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Feeling a little down-and-out myself right now, so I’ll let Jeremy Maddux’s excellent podcast copy do most of the fighting, but Jeremy and I spoke for a little under an hour about everything from “Sugar” Willem Floures, the main character of my latest novel, “The Laughter of Strangers,” to Alt Lit and social media. I’m happy to have been featured on the podcast and hope my whiskey-rambling makes sense to those that listen.

I spoke with Michael Seidlinger about his latest novel, boxing centric The Laughter of Strangers, and his own shortlived boxing background. We also talked about relationships that may or may not have inspired the soul devouring Claire from My Pet Serial Killer, why you should change up your writing approach occasionally, where America goes from here after the Nuclear Family paradigm and the social networking phenomenon. This interview was a lot like a boxing match. Michael’s got a strong chin, took everything I threw at him!

Click here to listen.

David Blumenshine interviewed me for Similar Peaks

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David Blumenshine, the mastermind behind one of the more exciting new literary blogs forged as-of-late, Similar Peaks, asked me some questions, many of them that border on personal. Here’s a sample:

“what is yr process like?

“I have to stay interested in the piece I’m writing. I get tired of things easily so I’m always on a limited clock. This is probably why I write quickly; I become completely consumed by the piece I’m working on to the point where, sometimes (depending on the main character), I even get lost in the thoughts of the character. This is also why I almost need to write something definitively and with absolute certainty; if I’m not certain about it, I kill it off. I have a whole graveyard full of dead words. I’ve killed a lot and I will kill again. But I’m afraid of it—the killing. I’m afraid of what might happen if I stay with a piece for too long. The results can’t be good.”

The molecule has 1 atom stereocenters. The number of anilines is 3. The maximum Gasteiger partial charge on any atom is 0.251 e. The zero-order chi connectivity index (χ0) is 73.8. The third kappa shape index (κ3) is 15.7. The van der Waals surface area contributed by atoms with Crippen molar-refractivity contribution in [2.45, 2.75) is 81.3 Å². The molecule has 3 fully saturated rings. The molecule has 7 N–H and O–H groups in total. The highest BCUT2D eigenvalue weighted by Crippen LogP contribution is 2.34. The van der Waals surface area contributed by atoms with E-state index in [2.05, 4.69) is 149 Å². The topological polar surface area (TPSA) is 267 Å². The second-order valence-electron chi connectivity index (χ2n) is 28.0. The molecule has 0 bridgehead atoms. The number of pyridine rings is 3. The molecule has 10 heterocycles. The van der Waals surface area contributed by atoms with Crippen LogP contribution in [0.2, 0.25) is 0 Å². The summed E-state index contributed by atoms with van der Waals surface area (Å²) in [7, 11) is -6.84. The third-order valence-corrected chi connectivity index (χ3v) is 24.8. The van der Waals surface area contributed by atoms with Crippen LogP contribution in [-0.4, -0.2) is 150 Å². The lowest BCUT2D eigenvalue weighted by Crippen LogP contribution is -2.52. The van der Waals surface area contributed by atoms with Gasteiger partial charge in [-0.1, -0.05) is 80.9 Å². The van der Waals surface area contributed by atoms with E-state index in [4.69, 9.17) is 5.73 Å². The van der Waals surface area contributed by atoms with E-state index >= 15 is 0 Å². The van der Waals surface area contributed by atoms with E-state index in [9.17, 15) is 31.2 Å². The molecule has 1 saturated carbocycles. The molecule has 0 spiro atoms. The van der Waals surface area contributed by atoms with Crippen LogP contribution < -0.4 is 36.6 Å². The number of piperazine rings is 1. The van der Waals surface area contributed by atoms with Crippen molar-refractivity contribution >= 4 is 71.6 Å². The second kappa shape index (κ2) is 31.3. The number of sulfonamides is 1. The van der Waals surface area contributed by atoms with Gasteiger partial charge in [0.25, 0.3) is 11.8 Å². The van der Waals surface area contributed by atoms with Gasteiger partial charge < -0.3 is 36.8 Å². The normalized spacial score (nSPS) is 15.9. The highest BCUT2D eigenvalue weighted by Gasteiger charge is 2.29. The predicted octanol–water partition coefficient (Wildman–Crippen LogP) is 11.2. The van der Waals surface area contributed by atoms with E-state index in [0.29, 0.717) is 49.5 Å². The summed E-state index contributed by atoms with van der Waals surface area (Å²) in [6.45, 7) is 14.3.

Click here for the complete interview.

Eddy Rathke interviewed me for Monkeybicycle

Eddy Rathke is one hell of an interviewer. As per the style of the interview series, 52 interviews 52 weeks, each interview being 5 questions, Eddy chose those questions wisely. Some really great ones. Here’s a sample from the interview:

Mb: Along with the books you seem to always be writing, you also took over Civil Coping Mechanisms. How has publishing affected your own writing? What is your goal as a publisher?

MJS: I kind of view this as two pieces of one heart, if you will—I’m extremely thrilled and humbled to have the opportunity to publish such an amazing array of talent. I’d be lying if I said the publishing side didn’t cut into my own writing. Got no room for any complaints though: I love every moment of it, be it the buzzed, alcoholic moments shared between publisher and author at a bar a the dead end of night or the anguished research and accounting that goes with keeping the books in check. I’d rather die than let this opportunity go to waste.

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Click here for the complete interview.